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Open AccessArticle

Effect of Non-Conventional Drying Methods on In Vitro Starch Digestibility Assessment of Cooked Potato Genotypes

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School of Human Nutrition, McGill University, 21,111 Lakeshore, Ste. Anne de Bellevue, QC H9X 3V9, Canada
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Bioresource Engineering, McGill University, 21,111 Lakeshore, Ste. Anne de Bellevue, QC H9X 3V9, Canada
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Plant Science Department, McGill University, 21,111 Lakeshore, Ste. Anne de Bellevue, QC H9X 3V9, Canada
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Faculty of Engineering, Institut de recherche et de développement en agroenvironnement (IRDA), 2700, rue Einstein, Québec, QC G1P 3W8, Canada
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Soil and Agricultural Engineering Department, Laval University, 2425 rue de l’Agriculture, Québec, QC G1V 0A6, Canada
*
Author to whom correspondence should be addressed.
Foods 2019, 8(9), 382; https://doi.org/10.3390/foods8090382
Received: 29 June 2019 / Revised: 16 August 2019 / Accepted: 20 August 2019 / Published: 2 September 2019
(This article belongs to the Special Issue Foods of Plant Origin)
Potatoes (Solanum tuberosum L.) are a good dietary source of carbohydrates in the form of digestible starch (DS) and resistant starch (RS). As increased RS content consumption can be associated with decreased chronic disease risk, breeding efforts have focused on identifying potato varieties with higher RS content, which requires high-throughput analysis of starch profiles. For this purpose, freeze drying of potatoes has been used but this approach leads to inaccurate RS values. The present study objective was to assess the starch content (RS, DS and total starch (TS)) of three cooked potato genotypes that were dried using freeze drying and innovative drying techniques (microwave vacuum drying, instant controlled pressure drop drying and conductive hydro-drying) relative to freshly cooked potato samples. Depending on the genotype, all drying methods showed one or more starch measures that were significantly different from freshly cooked values. The combination of ultrasound and infrared assisted conductive hydro-drying was the only method identified to be associated with accurate assessment of DS and TS content relative to fresh samples. The drying treatments were all generally associated with highly variable RS content relative to fresh controls. We conclude that freshly cooked samples must be used for selecting varieties with a high proportion of RS starch as drying of cooked potatoes leads to unreliable RS measurements. View Full-Text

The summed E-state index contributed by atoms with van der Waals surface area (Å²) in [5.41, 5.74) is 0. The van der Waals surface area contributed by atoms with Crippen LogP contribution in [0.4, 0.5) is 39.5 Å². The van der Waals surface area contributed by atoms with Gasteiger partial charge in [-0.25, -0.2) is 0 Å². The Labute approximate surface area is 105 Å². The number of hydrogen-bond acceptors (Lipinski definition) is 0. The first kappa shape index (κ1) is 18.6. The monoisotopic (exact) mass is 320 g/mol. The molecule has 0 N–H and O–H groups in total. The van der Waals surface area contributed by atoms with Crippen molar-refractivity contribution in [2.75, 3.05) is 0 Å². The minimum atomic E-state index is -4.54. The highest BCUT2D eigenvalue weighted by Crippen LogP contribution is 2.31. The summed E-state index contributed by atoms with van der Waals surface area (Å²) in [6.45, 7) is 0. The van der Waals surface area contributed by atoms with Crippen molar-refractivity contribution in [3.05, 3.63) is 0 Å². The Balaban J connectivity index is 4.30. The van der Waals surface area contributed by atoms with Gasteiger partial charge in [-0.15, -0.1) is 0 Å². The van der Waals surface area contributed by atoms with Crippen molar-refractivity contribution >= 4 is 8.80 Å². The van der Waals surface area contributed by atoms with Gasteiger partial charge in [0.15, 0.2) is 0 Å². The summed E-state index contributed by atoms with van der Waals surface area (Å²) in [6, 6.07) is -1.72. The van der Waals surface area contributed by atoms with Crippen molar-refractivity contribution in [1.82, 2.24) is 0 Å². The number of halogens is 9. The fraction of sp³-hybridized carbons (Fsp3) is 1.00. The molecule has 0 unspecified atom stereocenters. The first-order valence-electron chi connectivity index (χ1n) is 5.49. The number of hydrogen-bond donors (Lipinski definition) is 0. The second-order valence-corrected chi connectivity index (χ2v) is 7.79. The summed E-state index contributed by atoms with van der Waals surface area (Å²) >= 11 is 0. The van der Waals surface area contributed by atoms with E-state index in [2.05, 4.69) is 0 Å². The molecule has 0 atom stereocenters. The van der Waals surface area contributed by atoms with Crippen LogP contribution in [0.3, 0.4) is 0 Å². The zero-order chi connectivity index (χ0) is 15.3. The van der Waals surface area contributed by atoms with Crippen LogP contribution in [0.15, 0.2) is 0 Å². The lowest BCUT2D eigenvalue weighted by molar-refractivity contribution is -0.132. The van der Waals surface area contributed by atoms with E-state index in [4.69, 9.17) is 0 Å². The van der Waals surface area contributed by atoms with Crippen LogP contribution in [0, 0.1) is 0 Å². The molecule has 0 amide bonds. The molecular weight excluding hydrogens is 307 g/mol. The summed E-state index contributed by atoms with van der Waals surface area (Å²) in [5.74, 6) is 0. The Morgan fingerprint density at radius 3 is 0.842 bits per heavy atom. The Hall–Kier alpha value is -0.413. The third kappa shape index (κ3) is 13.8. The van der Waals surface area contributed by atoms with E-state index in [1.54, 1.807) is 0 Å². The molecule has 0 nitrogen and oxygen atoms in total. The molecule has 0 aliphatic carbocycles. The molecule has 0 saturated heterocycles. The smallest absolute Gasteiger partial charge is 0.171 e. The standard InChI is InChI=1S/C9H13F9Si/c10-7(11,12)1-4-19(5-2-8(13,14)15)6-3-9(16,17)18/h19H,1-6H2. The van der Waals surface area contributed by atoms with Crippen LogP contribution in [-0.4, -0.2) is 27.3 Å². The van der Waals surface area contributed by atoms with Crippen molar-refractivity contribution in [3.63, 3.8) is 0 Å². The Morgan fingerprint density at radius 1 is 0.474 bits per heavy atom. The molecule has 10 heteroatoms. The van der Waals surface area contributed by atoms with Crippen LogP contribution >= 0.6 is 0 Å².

Keywords: Solanum tuberosum L.; starch; digestibility; freeze-drying; microwave vacuum drying; conductive hydro-drying; instant controlled pressure drop; processing Solanum tuberosum L.; starch; digestibility; freeze-drying; microwave vacuum drying; conductive hydro-drying; instant controlled pressure drop; processing
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Larder, C.E.; Baeghbali, V.; Pilon, C.; Iskandar, M.M.; Donnelly, D.J.; Pacheco, S.; Godbout, S.; Ngadi, M.O.; Kubow, S. Effect of Non-Conventional Drying Methods on In Vitro Starch Digestibility Assessment of Cooked Potato Genotypes. Foods 2019, 8, 382.

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